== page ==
From Anime to Zen: Japanese Loanwords

Old sake barrels with Japanese writing piled hire in Tokyo park

During our recent hols to Japan, I just about managed to master ‘hello’, ‘goodbye’, ‘thank you very much’ and ‘excuse me’ in Japanese.  But the visit also made me realise how many Japanese loan words we have in the English language.

Here are a few.

Anime

Anime is ‘cartoon’ in Japanese but refers to any kind of Japanese style animation. Comes from the English word – you guessed it – animation.

Bento

Bento is a single-portion take-out or home-packed meal in a box that usually contains rice or noodles, fish or meat, plus pickled and cooked vegetables. And – here’s the magic – no item touches any other item.

Bonsai

Bonsai is the art of growing teeny tiny trees. The literal translation is ‘tray gardening’ aka gardening in London.

Edamame

Edamame are tasty soy beans that are steamed and served with salt. I bought a bowl of these at a hotel bar in Soho the other week. It cost eight quid.

Emoji

Meaning ‘picture’ and ‘letter’, emoji was deemed the UK’s fastest growing language in 2015. What would we do without emojis? Write proper words I guess.

Futon

A futon is a padded, unsprung mattress that gives you the best night’s sleep of your life or the absolute worst. There is no in between.

Haiku

The word haiku means ‘poem’ or ‘actor’ and ‘clause’ or ‘passage’. A haiku is a traditional three line poem. The first and last lines have five syllables and the middle line has seven. They rarely rhyme and are often about nature.

For every action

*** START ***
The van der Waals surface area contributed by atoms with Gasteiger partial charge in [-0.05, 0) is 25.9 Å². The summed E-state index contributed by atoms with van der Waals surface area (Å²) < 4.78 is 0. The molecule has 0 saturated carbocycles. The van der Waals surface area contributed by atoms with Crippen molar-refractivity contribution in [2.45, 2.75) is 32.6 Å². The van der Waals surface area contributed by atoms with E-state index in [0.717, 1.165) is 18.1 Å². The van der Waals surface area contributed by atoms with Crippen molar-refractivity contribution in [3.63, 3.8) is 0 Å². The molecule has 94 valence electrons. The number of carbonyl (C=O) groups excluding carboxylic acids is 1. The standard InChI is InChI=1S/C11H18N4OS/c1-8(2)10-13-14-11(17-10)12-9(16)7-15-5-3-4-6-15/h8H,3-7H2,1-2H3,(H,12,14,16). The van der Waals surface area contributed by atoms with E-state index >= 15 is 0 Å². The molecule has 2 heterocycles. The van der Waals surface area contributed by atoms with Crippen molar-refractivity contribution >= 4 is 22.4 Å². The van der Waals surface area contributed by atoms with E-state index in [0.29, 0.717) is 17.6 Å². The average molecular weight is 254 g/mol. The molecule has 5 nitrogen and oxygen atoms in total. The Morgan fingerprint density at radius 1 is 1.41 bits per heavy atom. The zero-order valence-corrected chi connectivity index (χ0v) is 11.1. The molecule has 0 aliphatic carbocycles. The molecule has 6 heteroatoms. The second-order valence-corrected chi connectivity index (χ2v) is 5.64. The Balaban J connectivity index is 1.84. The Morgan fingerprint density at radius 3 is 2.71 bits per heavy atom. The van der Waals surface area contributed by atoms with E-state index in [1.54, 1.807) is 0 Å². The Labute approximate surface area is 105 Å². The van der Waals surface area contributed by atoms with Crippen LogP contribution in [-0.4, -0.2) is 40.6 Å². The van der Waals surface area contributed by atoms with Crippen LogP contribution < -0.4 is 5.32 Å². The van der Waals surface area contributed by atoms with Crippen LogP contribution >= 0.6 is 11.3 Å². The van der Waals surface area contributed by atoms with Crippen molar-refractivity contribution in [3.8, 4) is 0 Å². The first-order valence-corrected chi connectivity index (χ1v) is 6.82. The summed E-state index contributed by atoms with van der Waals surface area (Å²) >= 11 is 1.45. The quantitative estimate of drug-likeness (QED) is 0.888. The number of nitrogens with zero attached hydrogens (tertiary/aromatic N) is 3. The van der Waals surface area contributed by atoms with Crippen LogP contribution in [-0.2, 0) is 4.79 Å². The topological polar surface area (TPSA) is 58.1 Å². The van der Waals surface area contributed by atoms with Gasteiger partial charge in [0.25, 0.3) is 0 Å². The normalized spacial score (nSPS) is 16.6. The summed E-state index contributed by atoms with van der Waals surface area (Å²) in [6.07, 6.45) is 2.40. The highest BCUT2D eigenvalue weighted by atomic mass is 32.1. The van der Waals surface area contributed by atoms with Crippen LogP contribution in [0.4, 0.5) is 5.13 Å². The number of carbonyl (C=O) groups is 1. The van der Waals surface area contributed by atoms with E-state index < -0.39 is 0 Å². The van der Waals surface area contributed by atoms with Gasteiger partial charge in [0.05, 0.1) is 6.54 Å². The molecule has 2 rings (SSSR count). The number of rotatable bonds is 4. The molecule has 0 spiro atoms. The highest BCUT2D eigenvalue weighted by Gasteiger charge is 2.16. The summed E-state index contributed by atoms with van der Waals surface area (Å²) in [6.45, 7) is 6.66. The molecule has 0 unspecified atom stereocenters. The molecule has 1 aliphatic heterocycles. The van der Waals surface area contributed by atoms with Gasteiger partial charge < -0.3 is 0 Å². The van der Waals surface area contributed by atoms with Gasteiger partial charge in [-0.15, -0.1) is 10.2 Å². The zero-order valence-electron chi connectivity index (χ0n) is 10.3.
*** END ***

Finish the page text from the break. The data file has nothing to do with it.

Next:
There’s always a reaction:

Newton’s famous law

Judo

Judo is a martial art and an Olympic sport, and the word Judo means ‘gentle’ or ‘soft’ and ‘way’ or ‘road’. Judo is more defensive than karate. ‘No, I’m not.’ ‘Yes, you are.’

Karaoke

Who doesn’t love a bit of drunk singing to a backing track with your workmates? Karaoke translates as ‘empty orchestra’. “So, go, walk out the door, don’t turn around now cos you’re not welcome anymore.”

Karate

A martial art with roots in Chinese fighting, Karate means ‘empty’ and ‘hand’. So, it’s literally fighting with your bare hands.

Kimono

A kimono is a long traditional Japanese robe, and the word means ‘to wear’ and ‘thing’. These days, they’re only worn for celebrations, graduations and by female entertainers (geishas). And when you’ve just got out of the bath.

Origami

Origami is the old art of folding paper to create animals, birds, insects and flowers. It means ‘to fold’ and ‘paper’.

Manga

Meaning ‘uncontrolled’ and ‘picture’ Manga is a style of Japanese art used in graphic novels. It’s hugely popular with adults, kids and Manga geeks (Otaku).

Ninja

Ninjas are Japanese assassins and the actual word means ‘spy’ or ‘sneak’ and ‘person’. Remember a few years ago when we had social media ninjas and rock stars? Sooo annoying.

Ramen

Ramen is a noodle-based soup with vegetables or meat. It’s actually a Chinese dish, but the Japanese have pinched it, and now we have it as well. Yum.

Rickshaw

A two or three wheeled passenger cart, the word Rickshaw means ‘human’, ‘power’ or ‘force’ and ‘vehicle’, so literally a human-powered vehicle. It’s also the most expensive mode of transport in central London.

Soy